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September 4th, 2013     Volume 4, Issue 36 Follow Us   Facebook Twitter Youtube
 If Dogs Could Talk

Working Like A Dog: 4 Things To Consider When Adopting a Working Dog Breed

By Amber Keiper


Thinking of adding a German Shepherd, Rottweiler or maybe a Mastiff to the family?  Well then congratulations!  Now, before you run out and adopt your new bundle of joy, make sure you’ve put some thought into whether a working dog breed is right for your family lifestyle...and whether you will be able to meet all their needs from a growing, active pup to a senior dog.

The American Kennel Club (AKC) classifies the following breeds as “working dogs”:


  • Akita
  • Alaskan Malamute
  • Anatolian Shepherd Dog
  • Bernese Mountain Dog
  • Black Russian Terrier
  • Boxer
  • Bullmastiff
  • Cane Corso
  • Chinook
  • Doberman Pinscher
  • Dogue de Bordeaux
  • German Pinscher
  • Giant Schnauzer
  • Great Dane
  • Great Pyrenees
  • Greater Swiss Mountain Dog
  • Komondor
  • Kuvasz
  • Leonberger
  • Mastiff
  • Neapolitan Mastiff
  • Newfoundland
  • Portuguese Water Dog
  • Rottweiler
  • Saint Bernard
  • Samoyed
  • Siberian Husky
  • Standard Schnauzer
  • Tibetan Mastiff

These dogs preform tougher jobs than herding or hunting.  They’re bred to be guard dogs, sled runners, or work alongside law enforcement or rescue workers.  These tasks involve lots of focus, intelligence, strength, and above all – loyalty.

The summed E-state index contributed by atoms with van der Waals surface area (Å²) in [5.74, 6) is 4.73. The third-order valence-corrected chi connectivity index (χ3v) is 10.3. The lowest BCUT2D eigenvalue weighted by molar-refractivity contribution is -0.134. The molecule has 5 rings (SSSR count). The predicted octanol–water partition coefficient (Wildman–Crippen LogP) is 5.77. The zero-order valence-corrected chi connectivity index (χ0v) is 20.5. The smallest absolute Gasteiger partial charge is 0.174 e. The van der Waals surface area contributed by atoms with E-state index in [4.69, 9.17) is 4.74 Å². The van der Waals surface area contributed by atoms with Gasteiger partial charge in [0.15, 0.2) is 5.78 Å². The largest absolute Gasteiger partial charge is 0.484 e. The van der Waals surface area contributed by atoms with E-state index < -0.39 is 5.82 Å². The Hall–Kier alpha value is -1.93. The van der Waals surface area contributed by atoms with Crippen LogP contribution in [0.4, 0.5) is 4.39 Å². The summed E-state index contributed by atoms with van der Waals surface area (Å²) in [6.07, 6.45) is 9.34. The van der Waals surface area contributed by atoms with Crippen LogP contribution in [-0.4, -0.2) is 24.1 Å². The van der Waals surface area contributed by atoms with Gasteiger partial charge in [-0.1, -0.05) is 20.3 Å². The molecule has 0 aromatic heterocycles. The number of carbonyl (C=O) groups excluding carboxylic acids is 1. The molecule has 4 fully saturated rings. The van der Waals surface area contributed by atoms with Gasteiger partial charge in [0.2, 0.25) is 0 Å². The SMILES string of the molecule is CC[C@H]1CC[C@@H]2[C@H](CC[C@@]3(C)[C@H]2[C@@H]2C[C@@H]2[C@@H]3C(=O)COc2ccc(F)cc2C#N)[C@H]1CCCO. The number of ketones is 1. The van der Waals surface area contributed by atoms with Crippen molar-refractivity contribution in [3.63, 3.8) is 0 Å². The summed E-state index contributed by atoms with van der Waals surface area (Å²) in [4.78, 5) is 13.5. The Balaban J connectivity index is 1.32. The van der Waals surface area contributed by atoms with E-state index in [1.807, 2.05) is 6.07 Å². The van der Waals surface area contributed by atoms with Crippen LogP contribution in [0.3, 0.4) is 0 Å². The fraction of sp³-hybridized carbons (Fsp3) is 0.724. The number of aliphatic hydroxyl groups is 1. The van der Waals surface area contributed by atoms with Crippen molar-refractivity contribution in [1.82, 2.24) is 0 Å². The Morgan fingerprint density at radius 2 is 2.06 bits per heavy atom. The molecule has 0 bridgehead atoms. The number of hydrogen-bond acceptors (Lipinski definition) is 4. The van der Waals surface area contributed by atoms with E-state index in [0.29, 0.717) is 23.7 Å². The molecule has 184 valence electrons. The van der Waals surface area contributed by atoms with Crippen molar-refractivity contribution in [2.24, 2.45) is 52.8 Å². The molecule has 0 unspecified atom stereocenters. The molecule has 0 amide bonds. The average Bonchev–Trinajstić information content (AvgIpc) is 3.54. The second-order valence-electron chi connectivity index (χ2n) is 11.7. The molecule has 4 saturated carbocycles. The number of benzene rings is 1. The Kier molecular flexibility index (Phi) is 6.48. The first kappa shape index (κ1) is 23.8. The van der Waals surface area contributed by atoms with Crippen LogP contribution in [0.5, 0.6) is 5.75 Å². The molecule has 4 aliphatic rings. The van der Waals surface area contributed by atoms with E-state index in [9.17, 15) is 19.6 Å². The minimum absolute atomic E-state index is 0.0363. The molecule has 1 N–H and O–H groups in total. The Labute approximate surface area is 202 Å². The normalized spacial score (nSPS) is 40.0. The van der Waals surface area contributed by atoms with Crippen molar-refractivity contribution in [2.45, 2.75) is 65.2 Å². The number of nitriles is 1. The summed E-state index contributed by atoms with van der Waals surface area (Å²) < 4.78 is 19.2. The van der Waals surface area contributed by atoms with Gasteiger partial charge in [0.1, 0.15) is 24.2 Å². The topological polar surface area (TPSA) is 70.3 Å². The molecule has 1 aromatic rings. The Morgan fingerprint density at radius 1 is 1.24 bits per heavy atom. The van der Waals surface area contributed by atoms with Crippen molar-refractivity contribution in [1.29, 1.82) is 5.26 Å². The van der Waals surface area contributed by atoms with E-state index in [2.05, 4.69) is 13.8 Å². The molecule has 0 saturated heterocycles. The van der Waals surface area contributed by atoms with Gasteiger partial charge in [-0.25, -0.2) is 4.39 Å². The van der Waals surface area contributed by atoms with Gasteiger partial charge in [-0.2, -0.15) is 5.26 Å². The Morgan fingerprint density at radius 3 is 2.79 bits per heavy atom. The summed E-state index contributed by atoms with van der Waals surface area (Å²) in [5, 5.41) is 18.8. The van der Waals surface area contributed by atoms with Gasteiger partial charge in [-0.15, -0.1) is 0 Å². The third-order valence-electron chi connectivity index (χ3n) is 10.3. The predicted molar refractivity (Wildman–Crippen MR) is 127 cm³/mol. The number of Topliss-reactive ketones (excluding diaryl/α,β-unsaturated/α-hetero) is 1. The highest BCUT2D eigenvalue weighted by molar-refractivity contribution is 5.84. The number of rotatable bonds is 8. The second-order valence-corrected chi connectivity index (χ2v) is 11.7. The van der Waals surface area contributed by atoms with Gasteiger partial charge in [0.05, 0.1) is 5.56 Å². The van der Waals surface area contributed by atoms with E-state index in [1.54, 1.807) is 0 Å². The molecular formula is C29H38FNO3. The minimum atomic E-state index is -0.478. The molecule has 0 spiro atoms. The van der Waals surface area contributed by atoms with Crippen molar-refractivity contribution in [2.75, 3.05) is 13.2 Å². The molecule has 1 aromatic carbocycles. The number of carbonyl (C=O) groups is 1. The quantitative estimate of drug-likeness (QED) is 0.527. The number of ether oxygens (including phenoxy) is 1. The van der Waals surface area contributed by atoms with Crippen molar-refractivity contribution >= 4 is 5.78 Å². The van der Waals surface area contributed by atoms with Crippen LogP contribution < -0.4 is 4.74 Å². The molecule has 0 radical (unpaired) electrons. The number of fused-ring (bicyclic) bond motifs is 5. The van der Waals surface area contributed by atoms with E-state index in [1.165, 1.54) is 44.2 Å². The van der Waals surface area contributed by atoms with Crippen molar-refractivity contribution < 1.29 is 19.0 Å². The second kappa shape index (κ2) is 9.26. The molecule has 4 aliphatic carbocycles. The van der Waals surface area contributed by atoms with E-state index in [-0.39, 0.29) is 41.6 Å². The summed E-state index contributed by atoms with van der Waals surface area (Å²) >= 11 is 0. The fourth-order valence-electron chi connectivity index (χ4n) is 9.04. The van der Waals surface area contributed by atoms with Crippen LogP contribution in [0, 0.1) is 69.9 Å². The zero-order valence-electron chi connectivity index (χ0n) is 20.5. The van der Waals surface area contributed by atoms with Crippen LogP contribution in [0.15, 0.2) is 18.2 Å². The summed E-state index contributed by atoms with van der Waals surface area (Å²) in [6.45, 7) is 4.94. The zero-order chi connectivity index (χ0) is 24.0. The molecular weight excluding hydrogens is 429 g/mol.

Here are four things most people don’t take time to consider (but should) when adopting a working dog breed:

1. Temperament
These breeds are protective of their owners, since many of them are bred to be good guard dogs.  They also have a need to follow the pack leader, so if you do not quickly establish yourself as the leader, they will assume the role instead (as many unprepared dog owners know).  This is often the cause behind dog attacks involving a child or owner.  Proper dog training and socialization is of the upmost importance to ensure your new puppy successfully assimilates into your home.

2. Energy & Exercise
These dogs are bred to work – that means they need lost of exercise and a “job” to do.  Because of their high intelligence and instinct to work, these breeds are full of energy.  Agility and obedience training are great for these dogs as it helps them express their need for mental stimulation and physical work.

3. Children
In general, the dogs listed above as “working breeds” are not well suited for families with children.  Their protective, guarding instincts make them skittish around the types of loud noises and erratic behaviors that are common with children. 

Growing up, our family had a Rottweiler, Pit Bull, and a German Shepherd – all of which were loving households pets…but these dogs were well-trained from puppyhood.  My dad made sure to quickly establish himself as the pack leader and taught my brother and I not to play rough with the dogs.  We also learned to watch for stress signals in the dogs: body stiffening, yawning, licking of lips, or general avoidance.  These signs meant that the dogs needed some “alone time” and were to be left alone.